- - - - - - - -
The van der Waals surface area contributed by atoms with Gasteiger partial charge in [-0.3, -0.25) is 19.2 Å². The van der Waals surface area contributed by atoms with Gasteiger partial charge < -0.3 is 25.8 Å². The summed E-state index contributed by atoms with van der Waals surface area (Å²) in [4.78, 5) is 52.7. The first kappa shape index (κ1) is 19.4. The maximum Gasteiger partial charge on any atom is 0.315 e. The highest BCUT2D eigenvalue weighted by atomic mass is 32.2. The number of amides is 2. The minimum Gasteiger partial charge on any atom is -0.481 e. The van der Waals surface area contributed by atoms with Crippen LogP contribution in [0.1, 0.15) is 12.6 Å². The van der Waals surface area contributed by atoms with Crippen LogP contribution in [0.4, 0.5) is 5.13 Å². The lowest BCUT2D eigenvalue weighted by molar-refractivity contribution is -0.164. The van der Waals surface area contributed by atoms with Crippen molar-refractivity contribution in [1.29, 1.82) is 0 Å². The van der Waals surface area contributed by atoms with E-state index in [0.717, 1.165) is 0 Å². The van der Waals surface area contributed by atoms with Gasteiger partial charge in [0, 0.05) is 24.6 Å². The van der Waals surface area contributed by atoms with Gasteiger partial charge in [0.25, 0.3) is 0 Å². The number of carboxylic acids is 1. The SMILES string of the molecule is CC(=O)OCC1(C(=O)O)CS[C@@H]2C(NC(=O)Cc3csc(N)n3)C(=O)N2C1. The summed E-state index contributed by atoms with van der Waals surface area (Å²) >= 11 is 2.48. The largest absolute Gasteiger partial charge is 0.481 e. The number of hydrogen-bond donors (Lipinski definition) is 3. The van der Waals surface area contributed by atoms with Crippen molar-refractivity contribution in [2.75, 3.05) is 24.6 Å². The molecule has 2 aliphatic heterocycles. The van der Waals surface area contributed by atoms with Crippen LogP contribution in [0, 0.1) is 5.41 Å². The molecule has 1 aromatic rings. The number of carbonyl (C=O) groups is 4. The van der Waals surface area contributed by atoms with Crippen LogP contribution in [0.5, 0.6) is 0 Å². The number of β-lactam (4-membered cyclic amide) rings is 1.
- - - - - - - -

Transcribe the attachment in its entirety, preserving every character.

The van der Waals surface area contributed by atoms with Gasteiger partial charge in [-0.3, -0.25) is 19.2 Å². The van der Waals surface area contributed by atoms with Gasteiger partial charge < -0.3 is 25.8 Å². The summed E-state index contributed by atoms with van der Waals surface area (Å²) in [4.78, 5) is 52.7. The first kappa shape index (κ1) is 19.4. The maximum Gasteiger partial charge on any atom is 0.315 e. The highest BCUT2D eigenvalue weighted by atomic mass is 32.2. The number of amides is 2. The minimum Gasteiger partial charge on any atom is -0.481 e. The van der Waals surface area contributed by atoms with Crippen LogP contribution in [0.1, 0.15) is 12.6 Å². The van der Waals surface area contributed by atoms with Crippen LogP contribution in [0.4, 0.5) is 5.13 Å². The lowest BCUT2D eigenvalue weighted by molar-refractivity contribution is -0.164. The van der Waals surface area contributed by atoms with Crippen molar-refractivity contribution in [1.29, 1.82) is 0 Å². The van der Waals surface area contributed by atoms with E-state index in [0.717, 1.165) is 0 Å². The van der Waals surface area contributed by atoms with Gasteiger partial charge in [0, 0.05) is 24.6 Å². The van der Waals surface area contributed by atoms with Gasteiger partial charge in [0.25, 0.3) is 0 Å². The number of carboxylic acids is 1. The SMILES string of the molecule is CC(=O)OCC1(C(=O)O)CS[C@@H]2C(NC(=O)Cc3csc(N)n3)C(=O)N2C1. The summed E-state index contributed by atoms with van der Waals surface area (Å²) >= 11 is 2.48. The largest absolute Gasteiger partial charge is 0.481 e. The number of hydrogen-bond donors (Lipinski definition) is 3. The van der Waals surface area contributed by atoms with Crippen molar-refractivity contribution in [2.75, 3.05) is 24.6 Å². The molecule has 2 aliphatic heterocycles. The van der Waals surface area contributed by atoms with Crippen LogP contribution in [0, 0.1) is 5.41 Å². The molecule has 1 aromatic rings. The number of carbonyl (C=O) groups is 4. The van der Waals surface area contributed by atoms with Crippen LogP contribution in [0.5, 0.6) is 0 Å². The number of β-lactam (4-membered cyclic amide) rings is 1.